They used ground-penetrating radar to analyse the “boat-like” formation on Mount Tendurek, which has long been speculated to be the location of the legendary boat from the Book of Genesis. Research teams from the US and Turkey have claimed the initial scans are promising and suggest a man-made object heading beneath the mountain could be a sign of Noah’s Ark. Many creationists – people who believe that the universe was created by God – have long believed that the famous Ark was real and was buried beneath the Durupınar, in the east of Turkey.
But geologists have claimed that the mountainous formation, first unearthed around 50 years ago in eastern Turkey, is just a simple rock formation.
The new evidence has convinced the team of religious followers that 3D images resemble Noah’s Ark.
The ground-penetrating radar (GPR) surveys were conducted at the site by the Oregon-based Topa 3D.
Andrew Jones, long-time Ark hunter who led the research team, told Sun Online: “This is not what you would expect to see if this site is just a solid block of rock or an accumulation of random debris from a mudflow.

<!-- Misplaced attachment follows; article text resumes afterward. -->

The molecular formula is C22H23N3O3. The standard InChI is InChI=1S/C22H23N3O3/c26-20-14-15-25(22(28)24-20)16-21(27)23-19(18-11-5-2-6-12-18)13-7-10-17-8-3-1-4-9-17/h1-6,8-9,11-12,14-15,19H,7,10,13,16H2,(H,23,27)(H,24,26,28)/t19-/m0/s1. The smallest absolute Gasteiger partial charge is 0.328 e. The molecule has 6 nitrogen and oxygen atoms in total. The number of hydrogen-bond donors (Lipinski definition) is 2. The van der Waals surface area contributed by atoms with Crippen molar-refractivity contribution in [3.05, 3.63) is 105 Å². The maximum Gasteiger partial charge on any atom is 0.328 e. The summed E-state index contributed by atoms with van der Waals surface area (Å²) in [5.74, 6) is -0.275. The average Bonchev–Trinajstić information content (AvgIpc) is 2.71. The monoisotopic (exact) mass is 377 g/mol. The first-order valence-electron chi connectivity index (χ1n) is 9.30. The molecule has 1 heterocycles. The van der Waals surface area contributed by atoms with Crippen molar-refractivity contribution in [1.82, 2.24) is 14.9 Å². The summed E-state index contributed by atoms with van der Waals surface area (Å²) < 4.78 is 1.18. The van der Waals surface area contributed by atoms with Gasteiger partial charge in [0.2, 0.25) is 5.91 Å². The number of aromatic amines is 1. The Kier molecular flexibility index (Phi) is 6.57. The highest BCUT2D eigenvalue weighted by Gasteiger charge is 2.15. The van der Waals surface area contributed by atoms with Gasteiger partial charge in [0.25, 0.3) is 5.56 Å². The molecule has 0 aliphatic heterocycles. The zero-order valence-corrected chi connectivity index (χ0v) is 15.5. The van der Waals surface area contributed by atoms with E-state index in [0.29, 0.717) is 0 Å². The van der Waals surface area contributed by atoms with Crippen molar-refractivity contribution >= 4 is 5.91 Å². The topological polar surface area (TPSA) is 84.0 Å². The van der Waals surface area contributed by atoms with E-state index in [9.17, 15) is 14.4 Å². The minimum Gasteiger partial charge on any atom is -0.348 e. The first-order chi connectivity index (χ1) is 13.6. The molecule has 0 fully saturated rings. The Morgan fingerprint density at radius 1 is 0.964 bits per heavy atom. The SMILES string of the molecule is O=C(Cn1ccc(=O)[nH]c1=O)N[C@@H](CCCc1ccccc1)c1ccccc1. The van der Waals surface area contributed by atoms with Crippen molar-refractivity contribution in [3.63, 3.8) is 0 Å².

“But these results are what you would expect to see if this is a man-made boat matching the Biblical requirements of Noah’s Ark.”
The project, called Noah’s Ark scans, claim that their discovery of “parallel line and right angles below the surface” is “something you would not expect to see in a natural, geologic formation”.
The boat formation is also reportedly the exact length of the ark that is noted in the bible, which is around 150 metres, or 300 cubits in Biblical terms.
The mountains of Ararat in what is now eastern Turkey is the Noah’s Ark travels to in after the biblical event of the Great Flood.
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But Christian scholars have been committed to the hunt for evidence of the Ark, described wooden ship 450 feet long, 75 feet wide and 35 feet high.
Ryan Mauro, president of the Doubting Thomas Research Foundation, a non-profit organisation that investigates the historicity of Biblical accounts, said: “I knew that the scientific consensus was that the Durupinar site is a geological oddity.
“Before learning about these scans, it seemed like those who continued to argue in favour of the Durupinar site just couldn’t accept the truth and let it go.
“It’s a whole new ballgame now. Those judgements dismissing the site were made decades ago and based on limited data compared to what we have now.”